Prescription drug abuse among teens has been on the rise and in recent years it has reached new heights. A 2013 study from the University of Michigan reported that 10.4 percent of teenagers who went to the emergency room had abused prescription drugs in the previous year. Of the 2,100 kids between the ages of 14 and 29 surveyed, they found that 8.7 had taken painkillers illegally, including methadone, OxyContin or hydrocodone, and 5.4 percent had taken Valium, Xanax, Ativan and other sedatives.
Teens are able to obtain prescription drugs more easily now because they’re prescribed more often. The rate of prescriptions for sedatives and painkillers has more than doubled between 1994 and 2007. Doctors used to prescribe them for severe chronic pain, but have more frequently been giving them to patients with any kind of pain.
This is the first time researchers have done a study in an emergency room setting, even though reports from the Centers for Disease Control and Prevention (CDC) have estimated that around 700,000 emergency visits per year are the result of prescription drug overdoses. They also estimate that there are 100 deaths per day related to overdoses of prescription drugs. The CDC believes it’s an epidemic. ER visits for painkiller overdoses have doubled in the past five years, reaching the half a million mark.
The ER is one of the places most people secure prescription drugs in the first place. Doctors prescribe painkillers and sedatives for emergency use so patients often leave with them more frequently than if they had seen a regular family physician.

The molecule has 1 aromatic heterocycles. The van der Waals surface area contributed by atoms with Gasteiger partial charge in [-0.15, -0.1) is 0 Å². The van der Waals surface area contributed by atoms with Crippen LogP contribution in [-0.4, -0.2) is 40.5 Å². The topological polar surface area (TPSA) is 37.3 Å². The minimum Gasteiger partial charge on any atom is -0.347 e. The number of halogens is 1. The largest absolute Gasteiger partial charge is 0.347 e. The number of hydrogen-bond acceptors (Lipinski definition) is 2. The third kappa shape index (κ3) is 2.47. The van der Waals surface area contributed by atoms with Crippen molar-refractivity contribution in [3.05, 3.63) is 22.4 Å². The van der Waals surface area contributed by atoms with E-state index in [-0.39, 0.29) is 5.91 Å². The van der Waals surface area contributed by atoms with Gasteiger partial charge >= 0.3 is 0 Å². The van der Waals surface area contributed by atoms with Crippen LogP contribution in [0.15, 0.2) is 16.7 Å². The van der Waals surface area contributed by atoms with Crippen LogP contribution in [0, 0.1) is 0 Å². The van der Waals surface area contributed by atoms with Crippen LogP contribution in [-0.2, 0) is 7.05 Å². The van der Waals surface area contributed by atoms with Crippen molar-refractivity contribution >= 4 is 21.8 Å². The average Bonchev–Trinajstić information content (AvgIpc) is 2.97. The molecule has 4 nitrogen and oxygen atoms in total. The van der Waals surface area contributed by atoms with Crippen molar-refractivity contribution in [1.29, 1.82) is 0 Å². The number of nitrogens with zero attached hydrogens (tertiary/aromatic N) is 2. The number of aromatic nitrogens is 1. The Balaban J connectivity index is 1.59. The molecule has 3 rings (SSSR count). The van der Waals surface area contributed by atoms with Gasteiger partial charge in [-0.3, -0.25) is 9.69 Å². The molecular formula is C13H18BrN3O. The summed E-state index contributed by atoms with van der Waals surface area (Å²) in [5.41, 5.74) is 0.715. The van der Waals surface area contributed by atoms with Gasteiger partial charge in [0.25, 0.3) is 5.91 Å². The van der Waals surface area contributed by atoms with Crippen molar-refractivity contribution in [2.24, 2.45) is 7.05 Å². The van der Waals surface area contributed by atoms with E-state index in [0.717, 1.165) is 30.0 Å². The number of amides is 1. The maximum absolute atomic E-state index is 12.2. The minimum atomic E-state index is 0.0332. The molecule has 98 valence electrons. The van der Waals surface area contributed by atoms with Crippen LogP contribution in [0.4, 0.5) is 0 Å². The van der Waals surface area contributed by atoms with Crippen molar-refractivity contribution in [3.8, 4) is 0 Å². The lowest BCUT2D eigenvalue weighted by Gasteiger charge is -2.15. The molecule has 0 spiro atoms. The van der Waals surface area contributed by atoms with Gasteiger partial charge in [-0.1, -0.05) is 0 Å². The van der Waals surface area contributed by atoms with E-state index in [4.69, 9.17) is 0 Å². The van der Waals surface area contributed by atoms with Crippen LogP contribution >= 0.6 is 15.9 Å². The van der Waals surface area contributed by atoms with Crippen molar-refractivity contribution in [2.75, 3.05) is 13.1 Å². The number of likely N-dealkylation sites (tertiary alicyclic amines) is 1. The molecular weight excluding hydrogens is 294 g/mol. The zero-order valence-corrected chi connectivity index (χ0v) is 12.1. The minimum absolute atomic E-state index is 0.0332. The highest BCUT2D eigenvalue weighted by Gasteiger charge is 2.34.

ER patients are more likely to be uninsured because they come from low-income backgrounds. They go to the ER for care because they often don’t get preventive care and that’s the only option for them. They are more vulnerable to developing an addiction to prescription drugs. Reports from the CDC estimate that the non-medical use of prescription painkillers costs more than $72.5 billion each year in direct health care costs, including trips to the ER.
Researchers think that ER doctors need to be more aware of the risk that their patients could be there to get a prescription for painkillers they don’t need. The study indicated that teens who misuse prescription drugs have probably also used marijuana or taken cough medicine recreationally in the previous year, and were more likely to have ridden with a drunk driver.
One of the authors of the report noted that the ER could be a great screening tool for finding teenagers who are abusing prescription drugs. It can also be a place to provide information that may prevent abuse before it occurs. Doctors would need to be more aware of the drugs they prescribe to ensure they are not giving them to patients who want them for recreational use, especially if they are in an emergency room setting and don’t have access to the patient’s medical history.
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